The Chum-Kiu teaches a variety of elements that are applicable in today’s society. It is interesting when someone says that Wing Tsun lacks a particular fighting element for today’s “flavor of the month” martial art, because there is nothing that Wing Tsun does not have for realistic fighting.
Wing Tsun includes a variety of locking, trapping and pinning actions, with most of them found in the later stages of Siu-Nim-Tau and throughout the Chum-Kiu.
Ground Fighting/Anti-Ground Fighting
Wing Tsun’s ground fighting actions are actually the stand-up principles applied to a prone position. With jamming kicks, elbows and even Chi-sau, the ground fighting/anti-ground fighting concepts are reserved for the latter stages of Chum-Kiu training but continue through Biu-Tze.
In addition to kicks, brutal elbow attacks are a mainstay of Chum-Kiu. Pie-jarn, or Horizontal Hacking-elbow, is one of the most frequently used of all Wing Tsun elbow attacks. While attacks like this may seem brutal, remember that Wing Tsun is strictly for fighting vs. rules-based sports. It is not flashy, showy, and there are no rules. You have been attacked, you are fighting for your life, and all targets are an option.
Fighting vs. Exercising
A variety of today’s exercise routines include boxing, kickboxing, and other similar actions. These programs will usually tell you that in addition to improving your fitness, you are also creating a valuable self-defense skill set, something that you could use in real life for protection if you had to.
I am not going to say that you are not learning something about self-defense, because clearly you are. The body is replicating the actions of movements you would use for defending yourself, and these can be valuable elements if you find yourself in a self-defense situation.
I have also read/heard stories of some who were able to protect themselves only with the skills they learned from their kickboxing-oriented fitness programs. Whether true or not, I can see the relevance and have no reason to doubt it.
Keep in mind, however, that these are merely mechanical actions that you are practicing in the air. It is true that you are learning the mechanics, but at the same time, the focus of the training is primarily health and fitness. Creating a skill set that you can actually rely on for defense is a bit different, and without understanding that, it is a false sense of security to think that an exercise program is the same as learning self-defense.
Fighting and exercising are two different things. Yes, you are improving your fitness, and yes, you are learning the mechanics of basic self-defense actions. Remember, though, that real self-defense and exercising are not the same thing. There is more to reliable self-defense than merely going through the motions, and that is a primary concept we learn in the Chum-Kiu.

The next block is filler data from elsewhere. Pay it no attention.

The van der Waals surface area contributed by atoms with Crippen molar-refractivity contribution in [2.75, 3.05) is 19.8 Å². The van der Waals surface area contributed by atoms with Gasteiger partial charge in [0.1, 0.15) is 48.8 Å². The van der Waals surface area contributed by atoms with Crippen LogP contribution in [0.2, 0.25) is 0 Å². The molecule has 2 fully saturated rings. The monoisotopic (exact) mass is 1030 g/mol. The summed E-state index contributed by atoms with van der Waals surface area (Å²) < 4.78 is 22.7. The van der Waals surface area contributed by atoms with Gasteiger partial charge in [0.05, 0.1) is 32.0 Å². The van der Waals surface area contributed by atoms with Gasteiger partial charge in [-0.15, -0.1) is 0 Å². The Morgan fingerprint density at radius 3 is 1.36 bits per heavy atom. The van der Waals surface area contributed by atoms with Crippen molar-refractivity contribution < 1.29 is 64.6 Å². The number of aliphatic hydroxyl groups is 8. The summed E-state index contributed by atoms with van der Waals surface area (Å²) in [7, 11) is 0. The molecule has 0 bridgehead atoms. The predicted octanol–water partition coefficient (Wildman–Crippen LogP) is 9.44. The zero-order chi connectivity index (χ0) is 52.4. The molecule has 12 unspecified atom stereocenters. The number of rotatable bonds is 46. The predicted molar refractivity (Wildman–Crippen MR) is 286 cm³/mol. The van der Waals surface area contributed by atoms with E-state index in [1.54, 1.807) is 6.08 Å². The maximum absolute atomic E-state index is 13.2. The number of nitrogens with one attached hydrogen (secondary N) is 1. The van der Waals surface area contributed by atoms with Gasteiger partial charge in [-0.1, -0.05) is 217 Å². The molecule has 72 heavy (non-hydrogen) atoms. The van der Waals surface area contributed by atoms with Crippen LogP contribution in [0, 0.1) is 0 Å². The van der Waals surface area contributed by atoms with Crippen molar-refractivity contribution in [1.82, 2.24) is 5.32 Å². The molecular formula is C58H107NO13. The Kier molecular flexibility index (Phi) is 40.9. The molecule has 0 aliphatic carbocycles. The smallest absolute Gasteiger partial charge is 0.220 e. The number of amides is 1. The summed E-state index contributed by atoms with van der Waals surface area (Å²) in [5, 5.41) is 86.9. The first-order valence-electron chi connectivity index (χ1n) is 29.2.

Please do not create a false sense of security by relying on your fitness program to teach you about real protection. I personally love fitness programs that include boxing and/or kickboxing because they generate more movement that relates better to overall conditioning. However, these fitness programs will not stop a 250-lb. enraged attacker bent on drilling you into the ground.
But Wing Tsun will.
Concepts & Theories
The Chum-Kiu revolves around seeking out the opponent, and once found, we sink or leak through his/her defenses in order to attack. The most relevant areas of this training includes concepts for angling and turning in order to make the most of the space we have, which in turn allows us to address multiple opponents.
The Chum-Kiu is also where Wing Tsun’s three primary kicking methods – Ching-sun-gerk, Wang-chang-gerk and Che-chang-gerk – are introduced. With these three kicks, we now learn to respond to leg attacks with our own legs vs. using the arms. An interesting facet, however, is that even with the kicks, we also learn that in many cases, responding to the opponent’s kick is sometimes not even necessary.
A common yet effective tactic is that when the opponent kicks, we explode forward into them in order to decrease the range. Not only can this jam the kick, but it can also decrease the power that the kick can produce by shortening the length it has to travel. And with a decreased distance, it cannot produce the same amount of power.
The “bridge” between the Siu-Nim-Tau and Biu-Tze is the Chum-Kiu. It is here that we take our basic concepts learned during our Siu-Nim-Tau training and really make them mobile, efficient, fluid, and responsive. Not only do we learn kicking and elbow attacks/ defenses, but we also learn how to engage multiple opponents.